Why rising interest rates shouldn’t stop you from refinancing
Homeowners struggling with higher mortgage payments are being told not to settle for rising interest rates, with tight competition between banks creating opportunities for those willing to negotiate.
In a surprising move last week, three of Australia’s four big banks opted to cut interest rates for new customers, despite the Reserve Bank raising the official exchange rate earlier this month.
Experts said the deals reflect fierce competition in the mortgage market and suggest those who want to refinance can still save thousands of dollars.
“There’s this assumption that because rates are going up, people are on the back foot when it comes to renegotiating their home loan,” said Sally Tindall, research director at RateCity.
“That’s not true – banks still need new customers.
“Understand your value as a borrower, because if you have equity up your sleeve, you’re in control.”
May’s RBA rate hike added more than $50 to the average monthly mortgage bill, and more pain is on the horizon with forecasts that the cash rate could hit around 2.5%.
But while the big banks largely pass on higher rates to existing customers, they actually make their introductory offers for new customers much more attractive.
ANZ, Australia’s fourth-largest lender, cut its lowest variable rate for new customers only from 2.44% to 2.29% on Tuesday.
This follows a similar move by Westpac last week, which saw the bank introduce a honeymoon rate of just 2.09% on its lowest variable home loan. A temporary discount of 0.4 percentage points to the standard floating rate expires after two years.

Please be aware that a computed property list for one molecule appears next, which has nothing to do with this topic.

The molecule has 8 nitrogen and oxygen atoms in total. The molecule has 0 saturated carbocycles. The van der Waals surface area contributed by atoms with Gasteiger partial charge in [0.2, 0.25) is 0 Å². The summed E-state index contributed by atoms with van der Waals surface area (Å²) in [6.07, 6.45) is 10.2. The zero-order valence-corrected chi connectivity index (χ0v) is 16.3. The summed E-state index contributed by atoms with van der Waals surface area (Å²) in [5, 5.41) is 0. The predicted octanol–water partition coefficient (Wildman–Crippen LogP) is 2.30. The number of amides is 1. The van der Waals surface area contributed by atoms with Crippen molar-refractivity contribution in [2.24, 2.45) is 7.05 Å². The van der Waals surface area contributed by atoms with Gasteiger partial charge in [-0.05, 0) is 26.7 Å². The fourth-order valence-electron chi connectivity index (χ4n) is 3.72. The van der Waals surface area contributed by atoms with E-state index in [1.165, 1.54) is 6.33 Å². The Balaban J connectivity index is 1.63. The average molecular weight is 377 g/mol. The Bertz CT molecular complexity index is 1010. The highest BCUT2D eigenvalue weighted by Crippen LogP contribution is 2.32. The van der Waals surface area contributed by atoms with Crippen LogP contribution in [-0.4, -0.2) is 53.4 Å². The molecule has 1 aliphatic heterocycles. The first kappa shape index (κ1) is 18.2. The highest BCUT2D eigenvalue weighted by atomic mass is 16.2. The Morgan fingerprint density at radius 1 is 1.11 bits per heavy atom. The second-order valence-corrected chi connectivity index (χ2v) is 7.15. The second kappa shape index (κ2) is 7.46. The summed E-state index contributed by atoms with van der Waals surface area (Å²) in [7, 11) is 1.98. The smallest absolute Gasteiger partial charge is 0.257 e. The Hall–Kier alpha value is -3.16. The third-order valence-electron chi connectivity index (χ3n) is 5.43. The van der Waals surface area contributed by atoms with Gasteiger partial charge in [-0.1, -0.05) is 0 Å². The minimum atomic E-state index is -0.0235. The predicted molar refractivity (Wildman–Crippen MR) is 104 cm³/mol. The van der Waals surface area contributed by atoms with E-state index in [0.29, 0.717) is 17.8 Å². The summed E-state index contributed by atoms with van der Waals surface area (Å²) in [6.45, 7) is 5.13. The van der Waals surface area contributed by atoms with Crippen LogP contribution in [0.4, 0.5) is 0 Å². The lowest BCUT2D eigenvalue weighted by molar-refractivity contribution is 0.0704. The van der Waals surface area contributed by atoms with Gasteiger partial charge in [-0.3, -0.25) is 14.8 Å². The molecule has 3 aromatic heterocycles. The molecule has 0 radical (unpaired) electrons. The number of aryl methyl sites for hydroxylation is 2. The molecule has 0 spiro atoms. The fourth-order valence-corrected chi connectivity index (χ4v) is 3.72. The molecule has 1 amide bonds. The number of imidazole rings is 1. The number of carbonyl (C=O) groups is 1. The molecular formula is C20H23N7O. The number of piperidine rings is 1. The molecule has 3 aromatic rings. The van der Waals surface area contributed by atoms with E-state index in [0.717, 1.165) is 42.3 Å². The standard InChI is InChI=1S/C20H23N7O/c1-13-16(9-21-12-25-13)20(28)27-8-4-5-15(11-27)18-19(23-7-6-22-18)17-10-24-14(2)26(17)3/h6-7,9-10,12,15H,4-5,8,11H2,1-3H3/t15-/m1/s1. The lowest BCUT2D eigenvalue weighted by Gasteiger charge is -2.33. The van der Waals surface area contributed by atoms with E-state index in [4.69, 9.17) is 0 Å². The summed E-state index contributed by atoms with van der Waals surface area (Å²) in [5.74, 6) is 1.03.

Commonwealth Bank, meanwhile, has just launched a new home lending vertical called Unloan, which has a variable starting rate of just 2.14%.
Ms Tindall said the moves are surprising on the face of it, but ultimately reflect increased competition for home loan customers, particularly with the rise of smaller independent lenders over the past decade.
These companies, including Athena and homeloans.com.au, pressure big banks into keeping rates low in a bid to entice “rusty” customers to switch lenders.
And because big banks have seen skyrocketing profits during the pandemic, they can afford to offer better rates to customers in an effort to maintain market share.
“Banks fight tooth and nail for new customers – they want to be on the beneficiary side of any refinanced loan, not the losing side,” Ms Tindall said.
“They are always ready to offer ultra-competitive rates to ideal customers.”
Homeowners who have maintained their mortgage payments during the pandemic and increased their equity are in the best position to renegotiate, Ms Tindall said.
Corey Beaver, mortgage broker and managing director of Experity Eight, agreed with Ms Tindall, saying more rate cuts are coming as competition in the market continues to heat up.
“You will see a constant readjustment of the products of the big banks to ensure that they remain competitive,” he said.
Beaver said many customers who pegged their home loans at ultra-low rates during COVID-19 are now on the verge of being pushed to higher variable rates, making renegotiation an important priority.
“If there’s no need to refinance or switch to another lender, you can just go back to your bank and ask for a rate review,” he said.
“Eight or nine times out of 10, we see banks come back with a cheaper rate.”
Quick approvals make refinancing easier
In another promising development for homeowners, banks didn’t just compete on rates.
There’s also been a big shift towards faster home loan approvals, with Commonwealth Bank’s new digital lending brand, Unloan, promising to approve customers in 10 minutes.
Ms Tindall said this means refinancing is not as difficult as it was a few years ago.
“It’s come in leaps and bounds…banks are making loans very quickly, having streamlined the application process,” she said.
“People often put refinancing in the ‘too difficult basket’, but it’s not as big of a chore as it used to be.”